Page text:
US states are undermining a controversial initiative by the Organisation for Cooperation and Development (OECD) to track global financial data.
By continuing to incorporate anonymously-owned US companies for foreigners, the states are ignoring new international "transparency" standards even while their government demands that other countries adopt them, according to the Society of Trust and Estate Practitioners (STEP).
The OECD has just issued a report, "Tax-Cooperation: Towards a Level Playing Field", looking at how 82 countries collect and exchange tax information. The report was undertaken following complaints from small finance centres about OECD countries demanding onerous data tracking obligations they were unwilling to implement at home.
The OECD report shows that most small countries with international finance centres have put in place mechanisms that enhance transparency and exchange of information for tax purposes. But US states such as Delaware, Nevada and Wyoming still fall far short of what the OECD is demanding of small countries in terms of transparency and exchange of information.
"The OECD's bid to end harmful tax practices cannot just be for the little people in the global economy,' says Richard Hay, Co-Chairman of STEP's International Committee. 'If companies with secret ownership merely migrate out of small finance centres and into the US, what is the point of the OECD's project?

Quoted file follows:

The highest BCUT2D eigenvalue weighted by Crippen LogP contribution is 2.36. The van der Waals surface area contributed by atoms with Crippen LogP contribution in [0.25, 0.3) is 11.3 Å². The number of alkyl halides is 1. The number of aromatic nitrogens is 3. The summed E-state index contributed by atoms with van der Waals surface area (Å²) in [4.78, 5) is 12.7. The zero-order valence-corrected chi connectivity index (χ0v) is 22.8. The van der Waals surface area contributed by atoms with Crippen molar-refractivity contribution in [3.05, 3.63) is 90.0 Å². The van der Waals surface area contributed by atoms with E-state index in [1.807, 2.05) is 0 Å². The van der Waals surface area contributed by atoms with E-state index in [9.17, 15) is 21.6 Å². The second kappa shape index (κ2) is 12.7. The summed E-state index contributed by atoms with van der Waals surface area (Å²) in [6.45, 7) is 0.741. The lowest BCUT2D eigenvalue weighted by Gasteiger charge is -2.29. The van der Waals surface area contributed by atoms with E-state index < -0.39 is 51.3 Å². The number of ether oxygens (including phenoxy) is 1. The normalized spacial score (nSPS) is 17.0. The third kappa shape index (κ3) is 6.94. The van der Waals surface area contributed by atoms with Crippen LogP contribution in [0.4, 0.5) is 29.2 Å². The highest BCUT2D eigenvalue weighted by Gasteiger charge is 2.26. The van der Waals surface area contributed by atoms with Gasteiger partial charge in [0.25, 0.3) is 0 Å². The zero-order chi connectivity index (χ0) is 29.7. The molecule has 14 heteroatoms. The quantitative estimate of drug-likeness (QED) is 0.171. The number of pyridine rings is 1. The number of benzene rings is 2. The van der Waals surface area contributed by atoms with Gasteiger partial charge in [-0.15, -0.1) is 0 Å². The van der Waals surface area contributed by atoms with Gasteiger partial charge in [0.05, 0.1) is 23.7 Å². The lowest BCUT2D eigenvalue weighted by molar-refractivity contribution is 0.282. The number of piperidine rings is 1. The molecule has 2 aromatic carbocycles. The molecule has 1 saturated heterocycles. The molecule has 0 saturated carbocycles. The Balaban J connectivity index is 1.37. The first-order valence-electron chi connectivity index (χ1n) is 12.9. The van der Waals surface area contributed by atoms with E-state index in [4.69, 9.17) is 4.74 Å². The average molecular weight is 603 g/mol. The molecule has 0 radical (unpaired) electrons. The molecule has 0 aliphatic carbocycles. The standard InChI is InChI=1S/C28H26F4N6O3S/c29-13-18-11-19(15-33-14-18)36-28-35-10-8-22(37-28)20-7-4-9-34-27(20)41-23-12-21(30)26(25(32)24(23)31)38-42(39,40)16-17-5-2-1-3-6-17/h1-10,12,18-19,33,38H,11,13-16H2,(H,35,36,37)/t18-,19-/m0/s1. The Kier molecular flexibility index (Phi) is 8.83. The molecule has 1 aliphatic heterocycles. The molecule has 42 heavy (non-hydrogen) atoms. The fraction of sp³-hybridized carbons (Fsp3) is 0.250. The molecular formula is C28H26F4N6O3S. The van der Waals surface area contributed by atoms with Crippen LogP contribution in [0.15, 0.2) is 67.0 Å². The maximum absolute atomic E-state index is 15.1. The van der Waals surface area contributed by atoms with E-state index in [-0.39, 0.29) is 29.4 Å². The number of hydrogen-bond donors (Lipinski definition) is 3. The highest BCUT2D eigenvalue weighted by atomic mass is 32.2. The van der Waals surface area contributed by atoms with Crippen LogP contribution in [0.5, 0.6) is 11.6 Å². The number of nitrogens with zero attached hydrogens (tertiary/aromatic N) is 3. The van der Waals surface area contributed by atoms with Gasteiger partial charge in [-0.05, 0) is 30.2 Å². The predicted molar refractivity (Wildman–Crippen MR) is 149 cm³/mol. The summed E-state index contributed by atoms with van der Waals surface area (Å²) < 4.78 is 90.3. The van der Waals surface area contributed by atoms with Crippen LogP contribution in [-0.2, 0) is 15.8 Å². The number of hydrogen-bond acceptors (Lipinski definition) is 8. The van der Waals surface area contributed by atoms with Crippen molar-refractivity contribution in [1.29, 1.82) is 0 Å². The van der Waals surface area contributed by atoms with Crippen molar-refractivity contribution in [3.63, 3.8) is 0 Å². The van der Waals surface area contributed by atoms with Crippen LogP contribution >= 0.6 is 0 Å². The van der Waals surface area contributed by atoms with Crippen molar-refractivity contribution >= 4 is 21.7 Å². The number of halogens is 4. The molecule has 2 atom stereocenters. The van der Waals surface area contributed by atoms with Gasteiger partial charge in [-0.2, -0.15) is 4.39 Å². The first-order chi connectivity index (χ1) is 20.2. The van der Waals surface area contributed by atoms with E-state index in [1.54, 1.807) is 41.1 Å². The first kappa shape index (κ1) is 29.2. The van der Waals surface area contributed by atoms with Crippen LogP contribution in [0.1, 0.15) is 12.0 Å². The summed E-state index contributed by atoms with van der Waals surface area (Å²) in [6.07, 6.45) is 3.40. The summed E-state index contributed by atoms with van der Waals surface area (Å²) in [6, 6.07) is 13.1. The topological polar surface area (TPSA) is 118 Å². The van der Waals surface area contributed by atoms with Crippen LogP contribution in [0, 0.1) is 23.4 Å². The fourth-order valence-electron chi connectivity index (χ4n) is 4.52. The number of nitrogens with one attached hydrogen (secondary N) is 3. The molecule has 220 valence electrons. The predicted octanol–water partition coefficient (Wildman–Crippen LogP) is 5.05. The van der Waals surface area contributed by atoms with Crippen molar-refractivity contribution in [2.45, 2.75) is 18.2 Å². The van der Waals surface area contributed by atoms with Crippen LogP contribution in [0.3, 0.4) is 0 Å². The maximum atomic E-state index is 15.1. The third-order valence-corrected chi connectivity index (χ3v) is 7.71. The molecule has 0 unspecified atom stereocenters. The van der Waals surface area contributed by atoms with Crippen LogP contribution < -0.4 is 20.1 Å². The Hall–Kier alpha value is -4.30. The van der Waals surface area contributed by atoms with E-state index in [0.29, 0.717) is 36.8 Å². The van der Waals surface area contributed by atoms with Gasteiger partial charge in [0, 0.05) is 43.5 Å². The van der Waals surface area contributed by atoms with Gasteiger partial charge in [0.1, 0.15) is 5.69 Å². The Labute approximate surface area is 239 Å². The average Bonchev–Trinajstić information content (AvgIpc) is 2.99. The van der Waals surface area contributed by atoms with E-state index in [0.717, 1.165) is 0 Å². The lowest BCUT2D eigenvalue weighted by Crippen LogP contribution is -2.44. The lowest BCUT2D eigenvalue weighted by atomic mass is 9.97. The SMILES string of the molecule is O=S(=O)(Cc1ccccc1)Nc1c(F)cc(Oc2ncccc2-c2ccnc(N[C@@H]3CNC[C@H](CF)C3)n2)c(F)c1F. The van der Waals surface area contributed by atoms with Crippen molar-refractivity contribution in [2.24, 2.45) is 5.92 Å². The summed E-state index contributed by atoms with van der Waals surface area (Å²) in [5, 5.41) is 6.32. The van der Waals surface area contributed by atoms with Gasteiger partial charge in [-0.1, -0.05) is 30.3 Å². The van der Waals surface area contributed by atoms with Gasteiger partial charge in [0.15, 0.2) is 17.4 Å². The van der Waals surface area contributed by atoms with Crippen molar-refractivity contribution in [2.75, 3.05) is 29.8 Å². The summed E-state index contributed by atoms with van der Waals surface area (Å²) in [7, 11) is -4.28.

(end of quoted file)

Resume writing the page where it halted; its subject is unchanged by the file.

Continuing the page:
'The US General Accounting Office has complained that criminals are increasingly using anonymous tax-free US companies to conceal their identity and illicit activity. Virtually every US state still permits foreigners to establish such companies, even while the OECD, backed by the US federal government, has hunted them to near-extinction elsewhere.
'As the smaller jurisdictions meet or exceed regulatory standards in the larger countries, discrimination against the smaller competitors looks increasingly inequitable. Indeed, the OECD report states that financial centres that meet the new transparency standards should be fully integrated into the international financial system.
'If the US federal government is unable to commit its states because of the constitutional division of powers, then the states should be asked to commit directly, just as the British overseas territories and crown dependencies have done.'